Mackay Reservoir (Idaho)

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Mackay Reservoir
A photo of Mackay Reservoir taken circa 1920
Mackay Reservoir, c. 1920
LocationCuster County, Idaho
United States
Coordinates43°57′11″N 113°40′27″W / 43.95306°N 113.67417°W / 43.95306; -113.67417Coordinates: 43°57′11″N 113°40′27″W / 43.95306°N 113.67417°W / 43.95306; -113.67417[1]
Primary inflowsBig Lost River
Primary outflowsBig Lost River
Basin countriesUnited States
Built1918 (1918)
Water volume45,000 acre feet (56,000,000 m3)
Surface elevation6,060 feet (1,850 m)

Mackay Reservoir is a reservoir on the Big Lost River in Custer County, Idaho, United States.


The reservoir is located in the Lost River Valley below the Lost River Range about 4 miles (6.4 km) northwest of Mackay. The land surrounding the reservoir offers opportunities for boating, fishing, camping, and hunting, among other activities. The reservoir is impounded by Mackay Dam, which was built in 1918 by the Big Lost River Irrigation District. U.S. Route 93 travel along the eastern side of the reservoir.[2][3][4] The towns of Mackay and Arco put on a Fourth of July fireworks show at the reservoir every year.


The dam face is 67 feet high. The reservoir covers 1,392 acres and has a storage capacity of 45,050 acre feet or 14.6 billion gallons of water.[5] It is stocked annually with fish by the Bureau of Land Management. The reservoir sits between the Pioneer Mountains and the Lost River Range at the base of Mt. McCaleb.


The dam was completed in 1918 by the Utah Construction Company. It served irrigation canals in the Lost River Valley. In June 1933, the control tower and diversions were attacked by "unknown persons" using dynamite. At the time, it was suspected that these residents and farmers were desperate for more water during the drought and thought the dam was to blame. The primary dam structure was undamaged. This prompted the owners, the Utah Construction Company, to drop its selling price on the dam, and in 1936, the town of Mackay purchased it under the Lost River Irrigation District.[6] Since that time, Mackay has hosted an annual barbecue in the fall to celebrate the purchase of the reservoir, which residents fondly call "The Res".[7] Mackay Reservoir survived the 1983 Borah Peak earthquake, despite extensive damage to the nearby towns of Mackay and Challis.[8][9]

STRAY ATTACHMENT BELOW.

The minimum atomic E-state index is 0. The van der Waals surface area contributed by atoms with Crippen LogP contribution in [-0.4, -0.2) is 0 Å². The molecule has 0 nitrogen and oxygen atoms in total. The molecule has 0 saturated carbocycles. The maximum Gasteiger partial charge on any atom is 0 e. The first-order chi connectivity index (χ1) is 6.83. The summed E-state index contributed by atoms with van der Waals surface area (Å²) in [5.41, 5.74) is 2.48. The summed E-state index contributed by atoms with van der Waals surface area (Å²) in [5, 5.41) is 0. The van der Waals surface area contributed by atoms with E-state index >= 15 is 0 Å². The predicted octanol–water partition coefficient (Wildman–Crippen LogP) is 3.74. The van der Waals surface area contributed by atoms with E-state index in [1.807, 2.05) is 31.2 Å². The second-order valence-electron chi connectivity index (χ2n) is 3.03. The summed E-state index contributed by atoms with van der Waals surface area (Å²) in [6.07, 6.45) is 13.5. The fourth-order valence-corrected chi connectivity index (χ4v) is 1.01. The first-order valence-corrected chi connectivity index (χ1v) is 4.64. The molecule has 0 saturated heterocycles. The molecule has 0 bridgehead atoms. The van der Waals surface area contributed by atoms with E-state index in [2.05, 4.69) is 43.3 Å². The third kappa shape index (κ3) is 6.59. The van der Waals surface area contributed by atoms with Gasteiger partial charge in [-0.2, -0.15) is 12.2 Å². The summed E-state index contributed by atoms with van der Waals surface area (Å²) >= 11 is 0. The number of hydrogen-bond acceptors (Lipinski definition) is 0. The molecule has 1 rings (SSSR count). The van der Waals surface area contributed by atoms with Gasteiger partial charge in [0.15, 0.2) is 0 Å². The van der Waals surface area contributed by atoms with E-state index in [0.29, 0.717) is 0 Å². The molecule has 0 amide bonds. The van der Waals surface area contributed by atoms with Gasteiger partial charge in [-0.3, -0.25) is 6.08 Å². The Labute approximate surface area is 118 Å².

In 2011 several environmentalist groups submitted a request for preventative action to Idaho Gov. Butch Otter regarding the Mackay Reservoir. In their letter, they cite reasons for possible dam failure, including the age of the dam, proximity to a fault, inadequate monitoring of dam conditions, lack of warning system for residents, and failure to follow inspector recommendations. This was following a 2009 inspection report which stated, “Much about this dam is not known due to poor documentation during initial construction and subsequent modifications. The amount of leakage observed at the right-center toe of the dam is cause for concern despite claims by the owner that ‘it has always leaked like that’”.[10]

See also[edit]


  1. ^ "Mackay Reservoir". Geographic Names Information System. United States Geological Survey. Retrieved January 23, 2013.
  2. ^ "Mackay Reservoir". Idaho Department of Fish and Game. Retrieved January 23, 2013.
  3. ^ "Mackay Idaho Recreation". Mackay Idaho. Retrieved January 23, 2013.
  4. ^ "Mackay Reservoir and Chilly Slough". Idaho Department of Fish and Game. Retrieved January 23, 2013.
  5. ^ "History of Mackay Reservoir". Bureau of Land Management. Retrieved April 24, 2014.
  6. ^ "History Mackay Idaho". South Custer Historical Society. Retrieved April 24, 2014.
  7. ^ "History of Mackay Reservoir". Bureau of Land Management. Retrieved April 24, 2014.
  8. ^ "Historic Earthquakes Borah Peak Idaho". US Geological Service. Retrieved April 24, 2014.
  9. ^ "Earthquake Rocks Idaho". Post Register Newspaper. Retrieved April 24, 2014.
  10. ^ "Mackay Dam Safety" (PDF). Environmental Defense Inst and Idaho Dam Inspector. Retrieved April 24, 2014.

External links[edit]

Media related to Mackay Reservoir (Idaho) at Wikimedia Commons